In this article, we’ll try to explain why the BetaShares Global Gold Miners ETF – Currency Hedged ETF (ASX: MNRS) and Vanguard Global Aggregate Bond Index (Hedged) ETF (ASX: VBND) are two ASX ETFs worth taking a look at in FY21.
Some things you should know about the MNRS ETF
The BetaShares MNRS ETF provides investors with exposure to the performance of shares of the largest gold miners around the world, hedged into Australian dollars. This is a more indirect exposure to gold compared to physically-backed gold ETFs like GOLD and PMGOLD.
According to our most recent data, the MNRS ETF had $20.48 million of money invested. Given its funds under management (also known as FUM or ‘market cap’) is less than $100 million, you should consider if this ETF is still too small and if it is sustainable for the ETF issuer. At Best ETFs we say an ETF with more than $100 million invested is typically more sustainable than one with less than $100 million (at least). However, there are exceptions to this general rule, especially if the ETF issuer/provider is reputable and committed to growing the ETF’s FUM through effective marketing strategies and distribution to financial advisers.
Fees to consider
According to our numbers, the annual management fee on the MNRS ETF is 0.57%. The issuer, BetaShares, collects this fee automatically.
Meaning, if you invested $2,000 in the MNRS ETF for a full year you could expect to pay management fees of around $11.40. This fee is different from the fee you pay to your brokerage provider (e.g. CommSec, NabTrade, SelfWealth, etc.), which is the fee to buy or sell the ETF. In addition to a management fee charged by the issuer, be mindful to check the ‘spread‘ for the ETF.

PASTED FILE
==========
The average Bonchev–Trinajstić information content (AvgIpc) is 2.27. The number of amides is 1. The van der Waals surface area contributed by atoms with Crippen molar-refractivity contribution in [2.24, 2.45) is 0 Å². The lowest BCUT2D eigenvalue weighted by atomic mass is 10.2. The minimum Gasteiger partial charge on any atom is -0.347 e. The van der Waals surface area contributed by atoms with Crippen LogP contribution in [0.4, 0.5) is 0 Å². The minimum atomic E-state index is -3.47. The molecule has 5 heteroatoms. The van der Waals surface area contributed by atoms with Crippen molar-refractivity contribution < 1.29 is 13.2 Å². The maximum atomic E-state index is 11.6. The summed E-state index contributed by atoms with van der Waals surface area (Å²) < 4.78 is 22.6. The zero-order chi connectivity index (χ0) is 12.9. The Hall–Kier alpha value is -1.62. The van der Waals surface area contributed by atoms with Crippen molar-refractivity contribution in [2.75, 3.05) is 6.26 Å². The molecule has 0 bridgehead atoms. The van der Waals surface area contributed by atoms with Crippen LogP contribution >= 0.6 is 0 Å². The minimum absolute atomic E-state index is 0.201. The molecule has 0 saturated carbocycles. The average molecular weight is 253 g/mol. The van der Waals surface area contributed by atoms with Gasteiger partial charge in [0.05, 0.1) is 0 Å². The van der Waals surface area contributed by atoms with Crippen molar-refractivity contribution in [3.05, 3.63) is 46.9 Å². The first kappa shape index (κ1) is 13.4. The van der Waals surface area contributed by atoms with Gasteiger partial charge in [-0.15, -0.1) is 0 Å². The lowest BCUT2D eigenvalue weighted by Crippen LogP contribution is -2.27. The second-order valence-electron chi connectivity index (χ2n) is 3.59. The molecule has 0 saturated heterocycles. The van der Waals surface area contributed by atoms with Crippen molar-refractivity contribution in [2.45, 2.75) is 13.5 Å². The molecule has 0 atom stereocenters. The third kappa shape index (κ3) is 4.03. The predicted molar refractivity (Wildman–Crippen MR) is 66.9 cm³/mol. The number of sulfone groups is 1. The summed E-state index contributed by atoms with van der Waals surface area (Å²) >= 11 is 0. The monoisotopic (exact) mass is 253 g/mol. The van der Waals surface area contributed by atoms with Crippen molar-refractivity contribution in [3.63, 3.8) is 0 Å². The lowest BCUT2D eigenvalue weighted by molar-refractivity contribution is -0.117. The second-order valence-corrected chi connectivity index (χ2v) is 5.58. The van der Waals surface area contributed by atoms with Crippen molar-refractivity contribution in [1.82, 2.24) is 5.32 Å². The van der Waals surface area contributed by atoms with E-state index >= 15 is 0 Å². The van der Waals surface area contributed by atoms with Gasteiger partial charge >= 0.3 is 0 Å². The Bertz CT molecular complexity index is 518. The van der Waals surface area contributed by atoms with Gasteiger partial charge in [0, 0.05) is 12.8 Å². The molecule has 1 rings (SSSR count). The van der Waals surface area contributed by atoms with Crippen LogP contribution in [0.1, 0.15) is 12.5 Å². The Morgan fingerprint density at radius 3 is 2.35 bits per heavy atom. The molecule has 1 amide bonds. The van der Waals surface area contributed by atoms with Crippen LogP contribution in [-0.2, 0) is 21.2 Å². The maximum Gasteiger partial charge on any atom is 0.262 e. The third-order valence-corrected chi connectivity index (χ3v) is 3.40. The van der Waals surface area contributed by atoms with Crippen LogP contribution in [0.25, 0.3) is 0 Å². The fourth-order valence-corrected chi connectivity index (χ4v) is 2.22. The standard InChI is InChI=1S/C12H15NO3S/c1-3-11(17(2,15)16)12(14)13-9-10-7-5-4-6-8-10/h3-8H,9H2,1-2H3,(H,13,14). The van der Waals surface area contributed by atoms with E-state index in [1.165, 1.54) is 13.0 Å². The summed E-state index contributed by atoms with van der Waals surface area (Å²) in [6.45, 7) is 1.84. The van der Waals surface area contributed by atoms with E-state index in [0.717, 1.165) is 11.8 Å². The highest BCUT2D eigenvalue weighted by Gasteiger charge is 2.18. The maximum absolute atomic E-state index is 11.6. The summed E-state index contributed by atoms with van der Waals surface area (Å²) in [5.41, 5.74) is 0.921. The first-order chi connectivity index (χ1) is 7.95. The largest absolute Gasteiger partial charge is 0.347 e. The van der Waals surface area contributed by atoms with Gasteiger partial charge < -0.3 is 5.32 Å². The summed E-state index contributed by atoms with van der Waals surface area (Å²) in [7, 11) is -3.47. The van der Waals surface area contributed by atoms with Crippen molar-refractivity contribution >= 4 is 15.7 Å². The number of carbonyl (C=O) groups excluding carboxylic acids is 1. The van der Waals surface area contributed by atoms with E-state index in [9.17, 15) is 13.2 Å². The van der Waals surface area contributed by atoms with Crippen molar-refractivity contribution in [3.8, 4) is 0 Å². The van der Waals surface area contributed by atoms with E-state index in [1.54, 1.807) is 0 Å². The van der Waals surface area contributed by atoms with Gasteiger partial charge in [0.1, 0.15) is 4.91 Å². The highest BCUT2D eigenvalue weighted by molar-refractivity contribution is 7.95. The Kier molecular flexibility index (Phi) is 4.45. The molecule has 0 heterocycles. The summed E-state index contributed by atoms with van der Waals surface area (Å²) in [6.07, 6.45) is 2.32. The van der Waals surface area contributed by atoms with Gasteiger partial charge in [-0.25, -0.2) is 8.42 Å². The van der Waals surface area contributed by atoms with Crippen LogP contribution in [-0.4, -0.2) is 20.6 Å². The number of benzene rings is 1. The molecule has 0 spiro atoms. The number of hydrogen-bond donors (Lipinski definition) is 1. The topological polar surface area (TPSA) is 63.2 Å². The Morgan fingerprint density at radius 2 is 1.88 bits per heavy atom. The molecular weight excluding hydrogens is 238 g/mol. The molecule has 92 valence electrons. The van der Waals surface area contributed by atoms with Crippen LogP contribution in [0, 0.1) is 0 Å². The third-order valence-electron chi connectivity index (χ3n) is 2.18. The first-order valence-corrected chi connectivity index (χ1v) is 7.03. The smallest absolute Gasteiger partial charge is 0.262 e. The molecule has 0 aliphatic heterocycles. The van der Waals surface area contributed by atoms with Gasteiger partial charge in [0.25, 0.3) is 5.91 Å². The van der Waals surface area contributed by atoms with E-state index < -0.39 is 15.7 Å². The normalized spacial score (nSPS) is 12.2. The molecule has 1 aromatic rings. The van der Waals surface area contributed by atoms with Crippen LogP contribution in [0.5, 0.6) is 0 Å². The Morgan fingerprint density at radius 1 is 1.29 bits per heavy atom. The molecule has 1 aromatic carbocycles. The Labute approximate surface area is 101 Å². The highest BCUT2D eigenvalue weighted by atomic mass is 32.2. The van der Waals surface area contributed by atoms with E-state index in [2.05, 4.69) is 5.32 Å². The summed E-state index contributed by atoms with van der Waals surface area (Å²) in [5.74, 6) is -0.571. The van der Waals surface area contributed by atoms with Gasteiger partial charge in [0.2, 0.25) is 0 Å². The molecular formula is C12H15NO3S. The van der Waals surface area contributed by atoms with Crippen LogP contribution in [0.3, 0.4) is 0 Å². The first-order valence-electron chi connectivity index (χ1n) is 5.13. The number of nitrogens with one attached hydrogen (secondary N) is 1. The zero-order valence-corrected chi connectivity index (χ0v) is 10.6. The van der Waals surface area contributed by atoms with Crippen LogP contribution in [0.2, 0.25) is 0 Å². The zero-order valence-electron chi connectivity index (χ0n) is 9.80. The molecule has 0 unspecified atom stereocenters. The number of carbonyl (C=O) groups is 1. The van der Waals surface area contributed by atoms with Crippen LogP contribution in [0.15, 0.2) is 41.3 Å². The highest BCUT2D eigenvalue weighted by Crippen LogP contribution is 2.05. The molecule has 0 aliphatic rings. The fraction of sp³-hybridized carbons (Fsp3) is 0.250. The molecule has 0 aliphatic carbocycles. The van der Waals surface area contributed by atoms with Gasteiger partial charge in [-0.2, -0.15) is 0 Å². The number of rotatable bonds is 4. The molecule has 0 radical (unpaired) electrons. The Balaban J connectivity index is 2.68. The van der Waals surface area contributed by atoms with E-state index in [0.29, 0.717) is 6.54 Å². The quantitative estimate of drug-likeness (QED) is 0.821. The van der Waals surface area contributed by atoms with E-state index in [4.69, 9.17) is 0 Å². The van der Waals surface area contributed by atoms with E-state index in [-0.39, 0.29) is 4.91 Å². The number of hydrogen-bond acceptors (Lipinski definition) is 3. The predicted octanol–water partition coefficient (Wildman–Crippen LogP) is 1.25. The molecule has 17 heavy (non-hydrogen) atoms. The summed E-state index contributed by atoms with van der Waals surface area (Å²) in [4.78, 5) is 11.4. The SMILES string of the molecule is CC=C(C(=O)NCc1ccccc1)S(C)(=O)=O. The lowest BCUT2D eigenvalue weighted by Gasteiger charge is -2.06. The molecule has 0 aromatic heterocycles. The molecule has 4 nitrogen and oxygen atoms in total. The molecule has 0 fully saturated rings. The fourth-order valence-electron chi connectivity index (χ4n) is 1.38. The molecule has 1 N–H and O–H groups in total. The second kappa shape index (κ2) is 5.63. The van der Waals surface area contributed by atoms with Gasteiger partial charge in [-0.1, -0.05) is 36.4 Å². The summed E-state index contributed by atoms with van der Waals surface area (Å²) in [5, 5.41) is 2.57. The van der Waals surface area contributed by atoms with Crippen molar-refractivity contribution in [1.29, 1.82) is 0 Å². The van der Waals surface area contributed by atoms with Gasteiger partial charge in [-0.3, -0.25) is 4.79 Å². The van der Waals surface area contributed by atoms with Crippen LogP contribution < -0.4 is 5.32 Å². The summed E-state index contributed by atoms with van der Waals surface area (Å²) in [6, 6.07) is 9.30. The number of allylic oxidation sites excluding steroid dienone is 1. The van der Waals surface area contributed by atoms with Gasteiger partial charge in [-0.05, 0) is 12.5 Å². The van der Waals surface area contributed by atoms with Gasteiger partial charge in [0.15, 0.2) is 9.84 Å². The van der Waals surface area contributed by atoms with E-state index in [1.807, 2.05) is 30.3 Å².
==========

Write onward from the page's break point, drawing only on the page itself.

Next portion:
A fee comparison
Fees aren’t the only key consideration for ETF investors, but it’s an easy thing to do. To understand if the ETF you’re looking at is too costly, compare it with other ETFs from the same sector, and against the industry average. For example, the average management fee (MER) across all of the ETFs covered by the Best ETFs Australia team was 0.51%, which is $10.20 per $2,000 invested. Keep in mind that small changes in the fees paid can make a big difference after 10 or 20 years. You should read the MNRS Product Disclosure Statement (PDS), available on the ETF issuer’s website, because it will detail the fees, tax implications and the latest information.
Like the look of the MNRS ETF? Grab our ETF free investment report.
The VBND ETF – a quick look for savvy investors
The Vanguard VBND ETF provides investors with exposure to government debt and investment-grade corporate debt from developed markets around the world.
With our numbers for July 2020, VBND’s FUM stood at $169.53 million. Since the VBND’s FUM is over $100 million, our investing team would say the ETF has met our minimum criteria for the total amount invested, otherwise known as FUM. A very sustainable ETF in the Index sector should be able to scale well and become profitable for the ETF issuer.
Are the fees for the VBND ETF bad?
Vanguard, the ETF issuer, charges a yearly management fee of 0.2% for the VBND ETF. Meaning, if you invested $2,000 for a full 12-month period you could expect to pay a base management fee of around $4.00.
The management fee is above the average for all ETFs on our list of ASX ETFs, but keep in mind the ETF may be able to justify the higher price tag with superior performance over time.
The Vanguard VBND ETF might be one idea for the watchlist but before you go any further, click here to get our full ETF review – it’s free.
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